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WalkerGann

game institute question

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hello i am very interested in the game development and design field and was wondering on the credibility of gameinstitute.com. i am fully capable of teaching myself the basics of the field throught the use of books, software, articles etc. but i would like to know if i were to actually pay for the courses on game institute would the certificate they give me be worth anything. or if you alrdy being professional developers/designers/programmers would recommend that i take the course anyway. i plan on attending full sail real world education in orlando florida. my research has shown me its a good school for getting into fields such as this. but it has alrdy been recommended that i get a head start before actually attending. i would also like to know if any of you know of ways to get funding for school that is a major factor in why i havent enrolled yet. the gov. funding i have researched denies me funding until possibly the age of 25 because im single no kids caucasian im considered a dependent no matter where i live or who supports me. any info will be of great help. thank you for your time and maybe sometime sooner or later we will be working together on a project. hopefully sooner than later ;). btw my email is walkergann81@yahoo for any who wish to send me info there. thank you

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In my opinion it sucked. I couldn't believe i wasted $100 on it. And i do believe their certificate is worth crap. I threw mine away when i was done.

They give you game code and hope that you read it and understand it. They don't really teach much which can't be provided in a tutorial. What your paying $100 for a guy to talk to you while you read tutorials, which in my opinion is a dumb reason for $100 or even $50. I could have talked to a C++ Programmer which would probably have taught me it for free better than that guy could. ( i knew C++ before the course but the description said C++ Programmers might even learn a few more tricks from the course which is total b*lls***.)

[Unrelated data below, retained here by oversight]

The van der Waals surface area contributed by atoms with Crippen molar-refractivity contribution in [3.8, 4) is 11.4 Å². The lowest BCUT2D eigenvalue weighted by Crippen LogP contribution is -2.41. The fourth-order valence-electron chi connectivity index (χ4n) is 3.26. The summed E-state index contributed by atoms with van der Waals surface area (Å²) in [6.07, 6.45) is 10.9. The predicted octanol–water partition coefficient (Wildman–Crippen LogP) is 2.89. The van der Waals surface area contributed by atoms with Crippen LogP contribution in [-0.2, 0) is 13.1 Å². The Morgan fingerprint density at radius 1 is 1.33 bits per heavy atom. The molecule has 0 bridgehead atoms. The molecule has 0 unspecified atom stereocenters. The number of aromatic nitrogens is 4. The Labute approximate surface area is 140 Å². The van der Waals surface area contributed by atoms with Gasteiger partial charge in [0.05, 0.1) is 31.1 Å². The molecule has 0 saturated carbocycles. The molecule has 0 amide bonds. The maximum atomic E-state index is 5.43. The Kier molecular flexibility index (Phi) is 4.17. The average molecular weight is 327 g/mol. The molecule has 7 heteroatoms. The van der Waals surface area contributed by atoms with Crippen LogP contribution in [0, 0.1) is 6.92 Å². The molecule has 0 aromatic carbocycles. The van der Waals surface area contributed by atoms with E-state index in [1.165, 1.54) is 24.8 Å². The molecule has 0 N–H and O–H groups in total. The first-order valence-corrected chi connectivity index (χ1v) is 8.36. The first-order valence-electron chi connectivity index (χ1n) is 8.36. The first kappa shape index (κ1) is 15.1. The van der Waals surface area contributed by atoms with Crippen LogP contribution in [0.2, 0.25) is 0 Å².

Go to www.cprogramming.com and learn C++ there, its MUCH better.
Or search on google for other sites.

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Well first off I've taken two courses from Game Institute (the first was almost 4 years ago) - The BSP course and an AI seminar. The BSP class is beyond top notch, the two teachers Gary & Adam are overall really helpful and continue to update the information all the time.

As for the certification available, it's a major bonus because GI is becoming well known to many developers. Check this link for their full "statement": http://www.gameinstitute.com/sitefaq.php#2.1

As for Full-sail.... I've heard lots of 'interesting' things about them. A friend of mine who was enrolled there was able to get a solid job after finishing his classes. But his words where that all he learned was how to work with other people on a team and spent a large sum of money. So that can go either way :)

Overall, good luck man!


-Nate S.

BTW: If you are interested in working with a small indie team feel free to contact me at nstrg AT hotmail DOT com (my team's domain is on the fritz currently..)

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The GameInstitute experience really depends on the 'student' and the kind of determinationa and perseverance he has. I took the BSP and the Direct3D course and they were both excellent. From the stuff I learned there I was able to make a 3D demo ( click ) which eventually led to me having a job in the games industry for a big company.

I'm not saying that this will happen to you, but that it depends on how hard you work and how much you study. I really recommend GameInstitute, it got me started on the right path.